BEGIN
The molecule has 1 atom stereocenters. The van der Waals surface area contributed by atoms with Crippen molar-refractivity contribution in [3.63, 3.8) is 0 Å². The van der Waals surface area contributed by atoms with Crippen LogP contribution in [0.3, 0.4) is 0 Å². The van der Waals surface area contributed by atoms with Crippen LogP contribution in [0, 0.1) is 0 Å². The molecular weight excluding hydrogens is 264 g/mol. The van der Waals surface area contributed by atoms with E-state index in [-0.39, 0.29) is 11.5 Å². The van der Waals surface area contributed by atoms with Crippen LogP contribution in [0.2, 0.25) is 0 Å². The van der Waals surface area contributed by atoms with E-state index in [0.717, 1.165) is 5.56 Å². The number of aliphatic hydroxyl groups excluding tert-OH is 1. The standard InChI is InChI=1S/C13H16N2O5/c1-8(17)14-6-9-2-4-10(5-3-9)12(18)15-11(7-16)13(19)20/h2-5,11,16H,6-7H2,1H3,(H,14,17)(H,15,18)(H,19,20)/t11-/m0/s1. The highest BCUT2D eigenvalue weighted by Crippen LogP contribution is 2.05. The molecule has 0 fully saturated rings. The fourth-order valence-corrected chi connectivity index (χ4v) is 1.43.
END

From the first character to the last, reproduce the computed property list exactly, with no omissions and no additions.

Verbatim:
The molecule has 1 atom stereocenters. The van der Waals surface area contributed by atoms with Crippen molar-refractivity contribution in [3.63, 3.8) is 0 Å². The van der Waals surface area contributed by atoms with Crippen LogP contribution in [0.3, 0.4) is 0 Å². The van der Waals surface area contributed by atoms with Crippen LogP contribution in [0, 0.1) is 0 Å². The molecular weight excluding hydrogens is 264 g/mol. The van der Waals surface area contributed by atoms with E-state index in [-0.39, 0.29) is 11.5 Å². The van der Waals surface area contributed by atoms with Crippen LogP contribution in [0.2, 0.25) is 0 Å². The van der Waals surface area contributed by atoms with E-state index in [0.717, 1.165) is 5.56 Å². The number of aliphatic hydroxyl groups excluding tert-OH is 1. The standard InChI is InChI=1S/C13H16N2O5/c1-8(17)14-6-9-2-4-10(5-3-9)12(18)15-11(7-16)13(19)20/h2-5,11,16H,6-7H2,1H3,(H,14,17)(H,15,18)(H,19,20)/t11-/m0/s1. The highest BCUT2D eigenvalue weighted by Crippen LogP contribution is 2.05. The molecule has 0 fully saturated rings. The fourth-order valence-corrected chi connectivity index (χ4v) is 1.43.